The overall aim of this special issue is to explore what has been Eleanor Roosevelt's peculiar role as a transatlantic public diplomat. She has indeed been one of those leading American individuals who, due to their baggage of personal experience, their intellectual wisdom, and their public prominence, have left an enduring imprint on the transatlantic relations as a whole. By putting together the most recent European scholarship on her, this collection wants to assess the breadth of such an unceasing public diplomacy activity and relate it to the long-standing development of the social, political, and cultural exchanges that have taken place between the two shores of the Atlantic in the twentieth century.
Her proclivity for humanitarianism and her unmatched worldwide popularity make Eleanor Roosevelt one of the most outstanding examples of American public diplomats. Furthermore, the number of her social and political activities impacting on Europe is extraordinarily impressive. Well before entering the White House, she spared no effort to promote women’s empowerment and defend workers’ rights, in line with some of the most advanced and even radical positions characterizing the contemporary public debate in different European democracies. As first lady, she contributed to the implementation of many of the most important social and cultural New Deal’s plans, and she was particularly sensitive to the advancement of social rights as they became a compelling challenge for several European countries too. After 1945, she championed American postwar liberalism and provided European citizens and policymakers with alternative visions of democratic development. Simultaneously, she kept embodying the fast expanding U.S. cultural hegemony in the Old Continent.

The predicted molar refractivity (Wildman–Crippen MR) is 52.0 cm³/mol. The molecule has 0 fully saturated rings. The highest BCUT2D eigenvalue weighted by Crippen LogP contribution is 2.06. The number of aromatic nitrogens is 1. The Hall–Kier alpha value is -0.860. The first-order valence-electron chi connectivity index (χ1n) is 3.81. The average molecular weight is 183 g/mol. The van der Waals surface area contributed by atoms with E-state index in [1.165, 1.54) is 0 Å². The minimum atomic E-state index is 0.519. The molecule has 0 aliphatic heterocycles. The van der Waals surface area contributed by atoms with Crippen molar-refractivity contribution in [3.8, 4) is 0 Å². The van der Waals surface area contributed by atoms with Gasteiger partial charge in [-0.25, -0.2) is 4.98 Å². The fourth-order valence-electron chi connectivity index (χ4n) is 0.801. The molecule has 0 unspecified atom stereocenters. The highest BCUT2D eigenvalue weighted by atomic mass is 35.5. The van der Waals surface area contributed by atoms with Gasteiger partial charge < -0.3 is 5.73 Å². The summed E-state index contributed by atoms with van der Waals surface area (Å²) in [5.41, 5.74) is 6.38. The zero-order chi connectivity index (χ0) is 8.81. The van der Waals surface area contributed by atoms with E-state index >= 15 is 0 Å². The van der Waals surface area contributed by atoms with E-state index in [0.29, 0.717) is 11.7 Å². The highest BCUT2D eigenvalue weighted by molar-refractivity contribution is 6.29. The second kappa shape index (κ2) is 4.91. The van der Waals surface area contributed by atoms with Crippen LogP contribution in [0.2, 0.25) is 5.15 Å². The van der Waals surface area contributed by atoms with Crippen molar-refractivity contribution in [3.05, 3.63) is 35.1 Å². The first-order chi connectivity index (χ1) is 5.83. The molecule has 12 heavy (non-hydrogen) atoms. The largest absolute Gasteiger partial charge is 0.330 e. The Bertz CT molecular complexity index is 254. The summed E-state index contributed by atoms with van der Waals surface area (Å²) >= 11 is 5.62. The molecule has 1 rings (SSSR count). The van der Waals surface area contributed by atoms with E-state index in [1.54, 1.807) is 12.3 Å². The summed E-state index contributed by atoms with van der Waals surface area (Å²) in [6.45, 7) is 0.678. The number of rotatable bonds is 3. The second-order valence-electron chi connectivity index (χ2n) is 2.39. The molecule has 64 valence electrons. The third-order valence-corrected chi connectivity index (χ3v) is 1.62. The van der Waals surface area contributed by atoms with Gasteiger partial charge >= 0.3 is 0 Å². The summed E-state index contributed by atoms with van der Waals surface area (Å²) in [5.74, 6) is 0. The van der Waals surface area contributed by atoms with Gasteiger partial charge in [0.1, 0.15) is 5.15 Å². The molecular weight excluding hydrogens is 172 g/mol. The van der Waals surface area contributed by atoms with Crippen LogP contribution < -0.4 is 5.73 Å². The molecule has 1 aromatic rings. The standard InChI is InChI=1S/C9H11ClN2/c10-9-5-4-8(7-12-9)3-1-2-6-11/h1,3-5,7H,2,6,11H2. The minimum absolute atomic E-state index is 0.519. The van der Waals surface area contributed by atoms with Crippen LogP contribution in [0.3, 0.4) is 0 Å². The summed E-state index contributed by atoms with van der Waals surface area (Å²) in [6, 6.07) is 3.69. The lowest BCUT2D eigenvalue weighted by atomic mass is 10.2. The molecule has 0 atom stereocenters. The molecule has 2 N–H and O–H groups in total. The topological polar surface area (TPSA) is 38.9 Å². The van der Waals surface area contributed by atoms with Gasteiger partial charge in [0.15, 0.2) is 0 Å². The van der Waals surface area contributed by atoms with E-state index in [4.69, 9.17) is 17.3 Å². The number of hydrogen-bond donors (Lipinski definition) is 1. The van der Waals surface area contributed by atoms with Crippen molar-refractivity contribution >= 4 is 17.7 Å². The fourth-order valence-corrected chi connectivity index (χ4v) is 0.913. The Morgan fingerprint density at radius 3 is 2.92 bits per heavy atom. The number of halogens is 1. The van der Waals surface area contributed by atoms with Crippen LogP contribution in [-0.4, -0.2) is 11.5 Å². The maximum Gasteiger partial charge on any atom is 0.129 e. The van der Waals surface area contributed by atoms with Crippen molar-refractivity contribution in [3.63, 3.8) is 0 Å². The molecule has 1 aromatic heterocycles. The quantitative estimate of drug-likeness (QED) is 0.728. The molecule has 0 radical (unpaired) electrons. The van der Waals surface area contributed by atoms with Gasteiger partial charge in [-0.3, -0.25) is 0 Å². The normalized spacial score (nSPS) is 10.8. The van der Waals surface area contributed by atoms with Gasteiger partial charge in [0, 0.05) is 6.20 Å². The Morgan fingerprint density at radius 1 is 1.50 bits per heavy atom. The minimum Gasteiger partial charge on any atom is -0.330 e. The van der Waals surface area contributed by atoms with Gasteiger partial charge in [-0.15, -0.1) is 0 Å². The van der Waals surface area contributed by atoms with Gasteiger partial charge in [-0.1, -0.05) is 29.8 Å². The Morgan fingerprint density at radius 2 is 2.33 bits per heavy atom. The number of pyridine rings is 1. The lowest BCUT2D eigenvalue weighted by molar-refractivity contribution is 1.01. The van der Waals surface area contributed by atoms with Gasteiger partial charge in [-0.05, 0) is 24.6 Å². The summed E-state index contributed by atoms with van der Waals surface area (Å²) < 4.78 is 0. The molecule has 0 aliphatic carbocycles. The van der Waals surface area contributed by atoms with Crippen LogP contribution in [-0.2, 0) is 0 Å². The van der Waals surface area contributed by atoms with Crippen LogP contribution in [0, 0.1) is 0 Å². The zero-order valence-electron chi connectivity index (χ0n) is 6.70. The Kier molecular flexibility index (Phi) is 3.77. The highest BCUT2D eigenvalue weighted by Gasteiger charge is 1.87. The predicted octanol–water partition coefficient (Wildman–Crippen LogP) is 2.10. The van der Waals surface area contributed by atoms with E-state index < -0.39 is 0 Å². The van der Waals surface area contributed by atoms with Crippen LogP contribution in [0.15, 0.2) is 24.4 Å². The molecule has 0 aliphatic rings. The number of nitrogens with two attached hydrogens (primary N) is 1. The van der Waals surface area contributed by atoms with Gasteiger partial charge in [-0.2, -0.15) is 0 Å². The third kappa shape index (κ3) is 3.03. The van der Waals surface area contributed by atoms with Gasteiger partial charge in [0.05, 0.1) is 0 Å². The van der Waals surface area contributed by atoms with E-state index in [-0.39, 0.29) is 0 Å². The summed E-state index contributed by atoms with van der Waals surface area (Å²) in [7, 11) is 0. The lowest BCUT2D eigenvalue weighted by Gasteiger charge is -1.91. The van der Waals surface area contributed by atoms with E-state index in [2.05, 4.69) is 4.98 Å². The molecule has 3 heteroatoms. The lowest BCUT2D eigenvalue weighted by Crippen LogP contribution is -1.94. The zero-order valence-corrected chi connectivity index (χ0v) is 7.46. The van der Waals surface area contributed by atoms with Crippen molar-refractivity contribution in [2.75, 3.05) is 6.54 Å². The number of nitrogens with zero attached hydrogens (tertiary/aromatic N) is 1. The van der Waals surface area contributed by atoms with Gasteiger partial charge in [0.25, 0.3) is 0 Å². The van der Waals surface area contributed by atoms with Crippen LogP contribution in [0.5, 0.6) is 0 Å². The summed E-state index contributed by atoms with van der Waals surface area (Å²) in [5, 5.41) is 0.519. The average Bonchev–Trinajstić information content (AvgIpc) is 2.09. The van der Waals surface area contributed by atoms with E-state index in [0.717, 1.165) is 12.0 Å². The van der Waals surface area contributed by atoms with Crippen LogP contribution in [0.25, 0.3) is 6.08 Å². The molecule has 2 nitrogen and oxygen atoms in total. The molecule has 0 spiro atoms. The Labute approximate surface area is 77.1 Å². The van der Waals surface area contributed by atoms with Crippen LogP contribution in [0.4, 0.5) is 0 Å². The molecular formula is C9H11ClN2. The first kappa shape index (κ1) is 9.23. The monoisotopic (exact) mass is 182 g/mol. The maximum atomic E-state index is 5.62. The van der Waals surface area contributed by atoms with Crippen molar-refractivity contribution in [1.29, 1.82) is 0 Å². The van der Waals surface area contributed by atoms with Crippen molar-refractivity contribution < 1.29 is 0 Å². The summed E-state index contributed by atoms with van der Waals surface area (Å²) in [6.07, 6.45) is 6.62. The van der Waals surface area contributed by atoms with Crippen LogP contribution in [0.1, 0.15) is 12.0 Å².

European academics who are interested in this kind of transatlantic encounters are therefore invited to address several crucially relevant issues: Is it possible to include Eleanor Roosevelt in the number of the most influential American public diplomats of the last century? How do we assess the communication strategies that she developed and deployed to promote, transnationally, American liberalism and human rights? To what extent did American cultural diplomacy benefit from Eleanor Roosevelt’s activities in Europe and in the rest of the world? And finally, shall we consider her public utterances as the ultimate defense or, rather, as a by-product of American exceptionalism?
By answering these and other intriguing questions, this special issue will not only provide a state-of-the-art account of the studies on Eleanor Roosevelt in Europe, but it will also shed new light into the broader legacies that her not necessarily consistent public diplomacy efforts have left in this continent.
Proposals no longer than 300 words are due on September 30, 2015. Final submissions should be sent no later than November 30, 2015 to Dario Fazzi at firstname.lastname@example.org. All submissions will undergo the journal's usual blind peer review process.
Dr. Dario Fazzi
Roosevelt Study Center
4330 LA Middelburg